Inventing our way out of oil

General Motors in Detroit has at last seriously committed itself to developing a car that greatly reduces our dependency on oil to fill our gas tanks.  The car is called the Chevrolet Volt, and will have a range of about 40 miles before it needs to call on its gas reserves or be plugged into a wall socket for an overnight boost.  40 miles doesn’t sound like much, but it is about 5 times longer than the Prius and would cover the average daily drive of about 80% of Americans who drive to work.  So it has serious potential if they can get it right.

It’s not quite perfected yet, though.  Right now its state-of-the-art battery packs would give the Volt a sticker price of close to $40,000.  GM thinks it can get the price lowered to reasonable levels by 2010.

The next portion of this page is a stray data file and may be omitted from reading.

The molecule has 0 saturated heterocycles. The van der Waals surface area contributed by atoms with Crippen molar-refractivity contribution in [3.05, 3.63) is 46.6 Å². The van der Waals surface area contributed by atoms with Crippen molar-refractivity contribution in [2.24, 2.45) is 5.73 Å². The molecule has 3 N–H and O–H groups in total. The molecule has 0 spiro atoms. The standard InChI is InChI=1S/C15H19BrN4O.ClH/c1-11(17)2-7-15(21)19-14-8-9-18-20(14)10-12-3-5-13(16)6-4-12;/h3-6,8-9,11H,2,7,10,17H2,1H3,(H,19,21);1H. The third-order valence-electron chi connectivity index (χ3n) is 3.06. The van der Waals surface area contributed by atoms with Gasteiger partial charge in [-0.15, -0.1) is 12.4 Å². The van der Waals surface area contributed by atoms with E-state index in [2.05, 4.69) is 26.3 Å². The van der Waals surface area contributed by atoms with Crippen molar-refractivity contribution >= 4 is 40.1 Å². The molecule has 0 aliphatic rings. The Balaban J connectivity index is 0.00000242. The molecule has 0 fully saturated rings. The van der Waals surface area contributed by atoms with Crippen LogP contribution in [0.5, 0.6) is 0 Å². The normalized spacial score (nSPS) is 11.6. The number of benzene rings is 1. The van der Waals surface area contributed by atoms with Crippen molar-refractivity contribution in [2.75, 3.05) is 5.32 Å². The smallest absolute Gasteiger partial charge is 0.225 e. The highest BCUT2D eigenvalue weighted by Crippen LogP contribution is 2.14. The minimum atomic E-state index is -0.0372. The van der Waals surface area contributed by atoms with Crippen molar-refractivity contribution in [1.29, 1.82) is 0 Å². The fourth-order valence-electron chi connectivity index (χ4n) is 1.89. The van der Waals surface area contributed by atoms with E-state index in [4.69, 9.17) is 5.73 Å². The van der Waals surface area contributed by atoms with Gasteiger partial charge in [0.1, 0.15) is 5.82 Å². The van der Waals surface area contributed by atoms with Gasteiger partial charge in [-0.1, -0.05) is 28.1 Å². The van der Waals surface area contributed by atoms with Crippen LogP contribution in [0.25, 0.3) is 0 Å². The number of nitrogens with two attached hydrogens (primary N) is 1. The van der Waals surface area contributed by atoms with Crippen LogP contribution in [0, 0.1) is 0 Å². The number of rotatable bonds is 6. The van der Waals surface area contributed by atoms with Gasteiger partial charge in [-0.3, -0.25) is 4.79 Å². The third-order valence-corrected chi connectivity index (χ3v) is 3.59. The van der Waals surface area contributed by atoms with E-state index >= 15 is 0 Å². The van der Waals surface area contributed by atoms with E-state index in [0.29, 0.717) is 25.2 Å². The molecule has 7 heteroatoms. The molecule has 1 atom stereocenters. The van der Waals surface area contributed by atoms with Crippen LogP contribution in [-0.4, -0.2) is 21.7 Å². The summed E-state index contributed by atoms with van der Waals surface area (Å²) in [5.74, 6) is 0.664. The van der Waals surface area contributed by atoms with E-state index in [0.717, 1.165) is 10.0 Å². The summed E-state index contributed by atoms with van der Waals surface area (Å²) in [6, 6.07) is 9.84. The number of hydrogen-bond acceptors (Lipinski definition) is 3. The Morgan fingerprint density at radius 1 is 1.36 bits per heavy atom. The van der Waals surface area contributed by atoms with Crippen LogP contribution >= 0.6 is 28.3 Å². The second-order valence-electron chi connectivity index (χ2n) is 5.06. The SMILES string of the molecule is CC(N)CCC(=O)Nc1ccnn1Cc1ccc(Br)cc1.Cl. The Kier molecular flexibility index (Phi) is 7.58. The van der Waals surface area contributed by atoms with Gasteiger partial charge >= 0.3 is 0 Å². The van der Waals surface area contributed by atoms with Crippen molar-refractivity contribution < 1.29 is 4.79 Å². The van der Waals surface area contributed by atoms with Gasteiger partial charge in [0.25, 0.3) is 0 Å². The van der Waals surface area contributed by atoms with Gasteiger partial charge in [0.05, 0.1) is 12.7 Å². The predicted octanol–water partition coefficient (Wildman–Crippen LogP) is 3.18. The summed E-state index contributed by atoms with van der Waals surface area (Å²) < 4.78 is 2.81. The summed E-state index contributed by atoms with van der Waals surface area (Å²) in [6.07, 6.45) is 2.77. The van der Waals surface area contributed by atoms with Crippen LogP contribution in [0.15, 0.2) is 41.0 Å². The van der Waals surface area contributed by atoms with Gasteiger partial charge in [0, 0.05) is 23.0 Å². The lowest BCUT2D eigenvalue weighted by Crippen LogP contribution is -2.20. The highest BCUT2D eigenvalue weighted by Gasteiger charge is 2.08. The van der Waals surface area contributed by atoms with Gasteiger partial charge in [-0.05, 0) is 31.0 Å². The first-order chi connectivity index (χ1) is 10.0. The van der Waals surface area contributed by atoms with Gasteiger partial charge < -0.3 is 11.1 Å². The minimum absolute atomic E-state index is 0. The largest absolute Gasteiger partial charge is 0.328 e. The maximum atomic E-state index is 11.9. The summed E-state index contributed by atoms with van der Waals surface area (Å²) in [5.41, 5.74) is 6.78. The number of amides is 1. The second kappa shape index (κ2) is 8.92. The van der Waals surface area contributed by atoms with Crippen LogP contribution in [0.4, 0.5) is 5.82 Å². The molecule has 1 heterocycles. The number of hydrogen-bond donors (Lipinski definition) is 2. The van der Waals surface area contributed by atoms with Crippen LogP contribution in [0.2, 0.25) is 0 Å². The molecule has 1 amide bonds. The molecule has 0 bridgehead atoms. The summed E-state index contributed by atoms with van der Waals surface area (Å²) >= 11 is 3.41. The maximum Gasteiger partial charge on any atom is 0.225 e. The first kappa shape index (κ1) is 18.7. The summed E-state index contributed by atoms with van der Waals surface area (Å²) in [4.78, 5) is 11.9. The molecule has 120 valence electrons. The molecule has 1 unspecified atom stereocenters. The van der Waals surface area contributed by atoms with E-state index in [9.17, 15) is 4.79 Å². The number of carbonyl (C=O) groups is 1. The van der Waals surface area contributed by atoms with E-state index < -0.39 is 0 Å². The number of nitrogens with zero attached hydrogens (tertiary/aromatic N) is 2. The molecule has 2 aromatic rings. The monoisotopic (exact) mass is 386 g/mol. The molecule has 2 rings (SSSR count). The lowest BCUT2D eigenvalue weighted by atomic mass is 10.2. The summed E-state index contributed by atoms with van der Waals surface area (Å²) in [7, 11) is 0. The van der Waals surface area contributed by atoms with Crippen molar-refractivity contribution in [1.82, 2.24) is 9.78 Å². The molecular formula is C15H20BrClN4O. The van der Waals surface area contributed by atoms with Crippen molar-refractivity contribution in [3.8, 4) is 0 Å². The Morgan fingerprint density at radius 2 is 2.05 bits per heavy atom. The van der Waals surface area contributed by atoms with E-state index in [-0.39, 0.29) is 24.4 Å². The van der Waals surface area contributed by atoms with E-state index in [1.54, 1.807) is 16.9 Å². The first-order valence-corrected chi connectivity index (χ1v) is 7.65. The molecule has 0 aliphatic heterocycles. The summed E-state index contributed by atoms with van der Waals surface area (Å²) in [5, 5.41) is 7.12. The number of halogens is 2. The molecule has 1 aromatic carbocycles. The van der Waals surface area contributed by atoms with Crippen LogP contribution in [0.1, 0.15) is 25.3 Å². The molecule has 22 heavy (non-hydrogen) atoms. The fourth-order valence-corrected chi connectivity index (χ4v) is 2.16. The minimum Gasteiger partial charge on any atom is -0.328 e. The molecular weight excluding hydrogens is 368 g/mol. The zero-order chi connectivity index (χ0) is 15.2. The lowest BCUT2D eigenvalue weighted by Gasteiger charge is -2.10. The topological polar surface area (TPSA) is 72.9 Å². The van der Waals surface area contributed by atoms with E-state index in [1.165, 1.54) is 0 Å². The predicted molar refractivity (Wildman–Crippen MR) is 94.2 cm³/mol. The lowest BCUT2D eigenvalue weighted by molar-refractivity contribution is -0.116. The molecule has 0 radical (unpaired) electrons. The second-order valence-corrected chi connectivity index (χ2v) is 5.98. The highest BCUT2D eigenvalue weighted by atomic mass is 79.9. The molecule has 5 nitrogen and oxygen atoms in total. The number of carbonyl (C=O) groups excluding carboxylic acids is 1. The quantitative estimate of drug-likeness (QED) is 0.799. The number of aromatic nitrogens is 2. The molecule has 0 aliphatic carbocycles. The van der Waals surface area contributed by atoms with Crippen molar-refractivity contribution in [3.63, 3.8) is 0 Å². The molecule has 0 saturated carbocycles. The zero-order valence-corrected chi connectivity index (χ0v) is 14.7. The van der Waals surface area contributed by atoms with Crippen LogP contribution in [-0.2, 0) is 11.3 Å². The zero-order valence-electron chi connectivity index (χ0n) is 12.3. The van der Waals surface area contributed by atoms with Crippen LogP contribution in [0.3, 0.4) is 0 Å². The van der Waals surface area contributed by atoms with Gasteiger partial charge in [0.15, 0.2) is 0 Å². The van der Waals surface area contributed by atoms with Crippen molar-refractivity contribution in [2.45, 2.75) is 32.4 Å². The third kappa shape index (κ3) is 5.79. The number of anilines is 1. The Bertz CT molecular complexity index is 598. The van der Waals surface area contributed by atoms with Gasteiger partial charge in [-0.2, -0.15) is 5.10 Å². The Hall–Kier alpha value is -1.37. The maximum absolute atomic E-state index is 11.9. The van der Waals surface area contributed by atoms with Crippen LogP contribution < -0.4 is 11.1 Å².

In the meantime, Miroslav Miljevic in London is looking for a manufacturer for his solar-assisted bicycle.  It operates like a normal cycle but has a canopy lined with solar cells that charge a battery whenever the cycle exposed to sunshine.  It can also be charged from a wall socket on rainy days.

It will take a lot more ingenuity than the Volt and a solar cycle to eliminate our destructive dependence on oil.  But they are both examples of what we need more of.


About Terry Sissons

Terry Sissons is the author of The Big Bang to Now: All of Time in Six Chunks, and this blog is a dialogue about the universe and what’s happened in the last 13 billions years.
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